A birthday party in the back of a pub, money raised for charity, and three friends decide to organise a follow-up. Through disasters overcome, eye watering losses and extreme weather, they end up, ten years later, with one of the best regarded festivals anywhere. A party with music, rather than a music festival, the public are put front and centre, with pub prices for beer, decent food and polite security. Festival goers return the courtesy and friendship, throwing themselves into fancy dress themes (this years was mobsters and lobsters), and crowding enthusiastically into venues to see the best of classic acts, local heroes and rising stars; some good, some bad and some in that intermediate WTF category. All are received with generosity of spirit.
The massive pallet stage at dusk, with the giant fire-breathing robot nearby, is the perfect setting for headliners, Madness, Seasick Steve and Skunk Anansie, but it is lower down the bill and on smaller stages that are the real delights of this festival.
Neo-prog Maia (Woodland-Saturday) gave a set of rare power and beauty. This Leeds based four-piece reference Pete Sinfield produced Roxy Music's Crimson period, (at the time of 'Lizard') and Syd Barratt's Pink Floyd. Unashamedly neo-classical, but with humour and some monster riffs. Risky, edgy and utterly enthralling. All this and a Fender Thunderbird, the coolest bass guitar in the world.
On the main stage, Flight Brigade played a set of subtlety and grace, with filmic quality and intelligent writing. Jaya the Cat lifted the tempo, ZZ Top channelling Bob Marley. Celtic rockers Skippinish wowed the afternoon crowd with their twin bagpipe attack and soaring choruses.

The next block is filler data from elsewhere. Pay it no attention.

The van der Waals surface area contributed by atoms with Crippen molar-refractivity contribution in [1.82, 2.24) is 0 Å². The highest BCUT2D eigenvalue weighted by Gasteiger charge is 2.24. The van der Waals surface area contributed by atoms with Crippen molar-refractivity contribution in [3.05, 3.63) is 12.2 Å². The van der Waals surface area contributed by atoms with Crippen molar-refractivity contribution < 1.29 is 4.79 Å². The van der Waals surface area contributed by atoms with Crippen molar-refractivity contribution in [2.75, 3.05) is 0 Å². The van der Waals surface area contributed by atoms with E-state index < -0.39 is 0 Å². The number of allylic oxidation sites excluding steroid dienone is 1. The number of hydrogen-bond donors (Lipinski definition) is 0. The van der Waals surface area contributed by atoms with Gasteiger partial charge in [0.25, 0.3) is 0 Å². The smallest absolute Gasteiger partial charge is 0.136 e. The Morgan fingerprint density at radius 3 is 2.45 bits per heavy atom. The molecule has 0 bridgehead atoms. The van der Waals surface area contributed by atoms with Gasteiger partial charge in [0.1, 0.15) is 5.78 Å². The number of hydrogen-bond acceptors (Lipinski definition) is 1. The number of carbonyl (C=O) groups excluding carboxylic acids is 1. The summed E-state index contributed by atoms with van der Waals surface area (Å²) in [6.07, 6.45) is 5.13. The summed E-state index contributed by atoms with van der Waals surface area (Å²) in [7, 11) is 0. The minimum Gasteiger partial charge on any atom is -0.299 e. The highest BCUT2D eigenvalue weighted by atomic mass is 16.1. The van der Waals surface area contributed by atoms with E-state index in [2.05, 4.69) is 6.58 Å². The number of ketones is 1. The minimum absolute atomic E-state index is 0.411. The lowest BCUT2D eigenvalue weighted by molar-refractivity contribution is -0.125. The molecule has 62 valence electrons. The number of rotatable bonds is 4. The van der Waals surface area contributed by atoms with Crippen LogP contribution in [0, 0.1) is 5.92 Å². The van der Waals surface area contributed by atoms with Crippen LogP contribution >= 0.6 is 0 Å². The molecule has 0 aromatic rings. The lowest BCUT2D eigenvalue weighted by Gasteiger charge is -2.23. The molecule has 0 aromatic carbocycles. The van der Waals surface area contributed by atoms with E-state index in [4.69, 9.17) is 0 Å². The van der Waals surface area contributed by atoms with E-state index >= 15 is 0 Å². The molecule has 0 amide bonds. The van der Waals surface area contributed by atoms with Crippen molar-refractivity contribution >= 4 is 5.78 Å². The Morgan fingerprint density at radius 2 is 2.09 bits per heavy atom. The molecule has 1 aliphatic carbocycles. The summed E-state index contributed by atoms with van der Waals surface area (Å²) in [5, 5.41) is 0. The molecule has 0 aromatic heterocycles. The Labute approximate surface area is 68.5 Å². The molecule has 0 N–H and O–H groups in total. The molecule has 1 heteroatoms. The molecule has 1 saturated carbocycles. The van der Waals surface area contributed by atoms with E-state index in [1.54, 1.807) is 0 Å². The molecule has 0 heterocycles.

Of the many ska and reggae bands, Stevenage's The Defekters were among the best, rhythm guitar unerringly hitting that elusive off-beat, drummer running around toms and rims, locking with fluid bass, and lead singer Cara owning the stage, a frontwoman of sensual power and grace.
Local heroes Black Thorn opened the Maui Waui on Saturday, a young four piece from Derbyshire, high energy folk in the Zeppelin unplugged style. Some smart, observational writing. A good rapport between the band members and the crowd.
Three-piece Delta Belta's gave us a tour of early 20th century blues and ragtime, Kansas Sam rubbing shoulders with Blind Boy Fuller. The raw Skiffle of Please Y' Self took the musical story to the proto-rock and roll of the 1950s. The After Hours were a highlight, a mix of early jazz and jive arrangements of contemporary pop, performed with swing and style.
Dirty Old Folkers are a tight, folk-blues band; a superb rhythm section (guitar, bass and drums locking effortlessly into a 5/4 blues shuffle). Absurdist theatre, political comment and smut. Their mini opera based on 'Lord of the Rings' played out by a panda dancing with death, was bizzare, hilarious and not a little worrying.
Favourite moment? Bomba Titinka, an Italian electro-swing outfit, who smashed it on Saturday night with their musicianship, energy and warm humour. There were many sore knees and backs the next day, to add to the sore heads.
All this, a great family friendly atmosphere and a huge firework display. An antidote to the rip-off attuite of so many customer un-friendly festivals. And they have already started booking artists for next year. This not so well kept secret gem of a festival is selling out earlier year by year. Book early for 2018!
There are only so many hours in a day and only so many gigs we can get to. We'd really like to expand our national coverage of the live scene as it remains the life blood of music.
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The Fatea Showcase Sessions are a series of downloads featuring acts that we've really enjoyed and think that more people should get the chance to hear.
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